The raw material used to make Japanese swords is called tamahagane.Â On January 24, production of the annual batch of tamahagane for Japanâs swordsmiths began at the Nittoho tatara in Oku-izumo, Shimane prefecture.
The tatara is jointly run by the Society for the Preservation of Japanese Art Swords (Nittoho), in conjuction with the Agency for Cultural Affairs, and Hitachi Metals. Tatara murage (Supervisor) Akira Kihara, 82, is an appointed Living National Treasure for his skills in traditional tatara steelmaking, and has been in charge of production since 2002.
Oku-izumo in the Sanâin region has been a center of iron and steel production since the earliest times. Before the 8th century, the archaic provinces of Bizen, Bingo, Bitchu, and Mimasaka were collectively known as Kibi. Kibi lay upon one of the important trade routes that stretched across Japan and has always been a great resource of iron sand. In the ancient period, the Kibi were a powerful people who had a strong rice-based economy, and were equal in power to the Yamato clan, from which the imperial line would originate and later unite Japan.
Tamahagane means jewel-steel. It is called so because the glistening clumps of this type of bloom steel are speckled with metallic red, blue, and gold-colored patches. Tamahagane (also referred to as watetsu, or Japanese steel) is produced using iron sand (satetsu). The iron sand is collected from the riverbeds during spring and summer, and mined from the mountains during fall and winter so as not to pollute the rivers and disturb the local farmers during those seasons.
The process of making tamahagane is called tatara-buki. Tatara refers to the large clay furnace used to smelt the iron sand using charcoal from pine trees to raise the carbon content. However, the word tatara is also used generally to refer to the worksite where this traditional Japanese method of steel production takes place.
The clay furnace, or tatara, has the appearance of a large altar. One can sense immediately that this is no ordinary method of steel production, but a particularly Shinto experience that is performed in accordance with nature. The tatara clay furnace is approximately 2.7 meters long by 1 meter wide. The top edges curve downwards along its length, resembling the curvature of the torii-gate of a Shinto shrine. Prayers are performed in front of a nearby small Shinto shrine that houses the deity of metal production, Kanayago-no-kami, before production commences, and a portable shrine within the workshop overlooks the whole process. The workshop itself is separated from the material world by a sacred rope called a shimenawa. Â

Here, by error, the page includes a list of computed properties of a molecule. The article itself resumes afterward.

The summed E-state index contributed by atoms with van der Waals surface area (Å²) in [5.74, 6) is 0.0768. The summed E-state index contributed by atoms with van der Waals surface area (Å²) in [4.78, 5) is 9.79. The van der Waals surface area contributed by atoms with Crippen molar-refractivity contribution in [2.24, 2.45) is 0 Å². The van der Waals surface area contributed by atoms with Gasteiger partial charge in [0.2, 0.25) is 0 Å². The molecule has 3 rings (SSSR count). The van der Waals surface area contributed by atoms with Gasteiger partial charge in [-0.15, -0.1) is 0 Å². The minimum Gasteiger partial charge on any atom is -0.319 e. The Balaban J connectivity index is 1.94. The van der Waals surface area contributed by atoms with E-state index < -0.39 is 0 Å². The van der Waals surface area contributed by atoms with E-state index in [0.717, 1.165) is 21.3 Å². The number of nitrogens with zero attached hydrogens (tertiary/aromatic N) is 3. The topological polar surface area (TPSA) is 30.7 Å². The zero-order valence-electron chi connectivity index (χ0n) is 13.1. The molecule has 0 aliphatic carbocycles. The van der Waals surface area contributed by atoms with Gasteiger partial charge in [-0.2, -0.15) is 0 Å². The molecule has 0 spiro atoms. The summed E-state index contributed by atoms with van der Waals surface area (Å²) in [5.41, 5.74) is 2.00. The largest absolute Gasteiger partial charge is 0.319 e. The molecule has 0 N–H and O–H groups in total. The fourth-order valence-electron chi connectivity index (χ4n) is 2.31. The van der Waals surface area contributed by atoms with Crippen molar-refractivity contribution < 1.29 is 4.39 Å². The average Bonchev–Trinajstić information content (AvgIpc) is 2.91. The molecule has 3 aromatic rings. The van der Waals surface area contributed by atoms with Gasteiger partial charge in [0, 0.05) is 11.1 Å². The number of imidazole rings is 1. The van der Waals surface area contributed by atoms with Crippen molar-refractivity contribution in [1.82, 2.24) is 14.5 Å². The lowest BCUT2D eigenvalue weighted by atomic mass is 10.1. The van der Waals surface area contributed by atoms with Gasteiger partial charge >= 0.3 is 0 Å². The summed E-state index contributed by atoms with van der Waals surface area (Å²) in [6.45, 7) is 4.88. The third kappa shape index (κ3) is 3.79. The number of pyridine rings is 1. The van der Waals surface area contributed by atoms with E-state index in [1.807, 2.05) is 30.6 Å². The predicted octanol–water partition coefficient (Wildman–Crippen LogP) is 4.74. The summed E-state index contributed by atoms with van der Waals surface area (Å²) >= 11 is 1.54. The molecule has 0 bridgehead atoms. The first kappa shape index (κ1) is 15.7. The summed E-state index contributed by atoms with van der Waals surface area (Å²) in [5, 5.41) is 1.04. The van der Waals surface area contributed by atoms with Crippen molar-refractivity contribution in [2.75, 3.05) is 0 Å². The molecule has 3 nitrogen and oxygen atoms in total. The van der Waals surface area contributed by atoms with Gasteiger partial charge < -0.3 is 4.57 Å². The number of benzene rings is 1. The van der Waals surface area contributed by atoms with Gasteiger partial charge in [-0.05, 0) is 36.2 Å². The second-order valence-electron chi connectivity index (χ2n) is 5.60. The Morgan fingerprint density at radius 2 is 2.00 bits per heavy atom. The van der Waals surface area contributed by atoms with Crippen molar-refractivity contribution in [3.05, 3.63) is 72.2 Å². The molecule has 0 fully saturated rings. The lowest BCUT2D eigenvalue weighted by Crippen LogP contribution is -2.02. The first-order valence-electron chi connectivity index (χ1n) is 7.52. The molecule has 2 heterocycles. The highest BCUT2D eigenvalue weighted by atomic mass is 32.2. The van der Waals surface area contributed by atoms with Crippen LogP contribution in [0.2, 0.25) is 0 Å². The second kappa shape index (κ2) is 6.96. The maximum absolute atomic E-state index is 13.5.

Moisture is the enemy of steel production, so production usually takes place between late January and early February, when the humidity is at its lowest. To further remove moisture from the production site, the tatara furnace is built upon a large three-meter deep underground structure that has air ducts to help draw out the moisture during the steelmaking process.
The tatara usually operates for three weeks, during which it is possible to complete three cycles of tatara-buki and produce three large blooms (kera) of iron and steel. The tatara clay furnace must be rebuilt from zero each time, using new clay bricks for each production cycle. The main phase of the tatara operation takes three days and nights. It is a non-stop cycle of smelting iron sand and charcoal by adding quantities of each one every 30 minutes for 72 hours.
The murage does not sleep for these three days. Like an expectant father, he watches the flames constantly for 72 hours. There are small holes along the sides of the tatara into which the pipes of the bellows are inserted. Some of these holes are widened so that he can intermittently check the condition of the bloom (kera) amassing in the base of the tatara. It is said that many murage lose their sight with age because they are constantly looking into the brightness of the molten steel.
The eerie slow rhythmic groan of the large automated bellows, the respiratory sound created by the draft, and continual rise and fall of the flames give reason to view the tatara as a living organism. This controlled process keeps the temperature in the furnace at around 1,500Â° C. The murage also checks the condition of the melting iron sand by inspecting the molten slag that is expelled through vent holes at the ends of the clay furnace. By the time the process is completed, some of the initial 20 to 40-centimeter thick silica furnace walls have reduced to around 10 cm as the remainder has become incorporated into the smelt, producing two tamahagane cores along both sides of the kera, where the air pumped in by the bellows provided optimum deoxidization.Â
When the time is right, on the order of the murage, the walls of the tatara are sensationally torn down and the kera is revealed.
The kera is approximately 2.7 meters in length by 1 meter wide and 30 cm deep, and weighs from 2 to 2 1/2 tons. The outer surfaces of the completed blooms are covered in a mix of pig-iron, steel, semi-reduced steel, slag, and charcoal, etc., while the inner cores contain the first grade tamahagane that has an even distribution of carbon content of 1% to 1.5%. Other parts of the bloom contain second grade tamahagane that has a carbon content ranging between 0.5% and 1.2%, and zuku (pig-iron) with a carbon content of over 1.75%.
Finally, the kera is dragged out into the snow and allowed to cool to its core. Once it is fully cooled, it is broken into fist-sized chunks and graded by hand before being distributed to swordsmiths all across Japan.
Paul Martin is a former British Museum curator, Japanese Sword Specialist and a TrusteeÂ of theÂ Nihonto Bunka Shinko KyokaiÂ (NBSK). He is also an appointedÂ Bunka MeisterÂ (Master of Culture: Japanese Swords) by theÂ Japonisme Shinko KaiÂ (Honganji).
(Click here to read the article in Japanese.)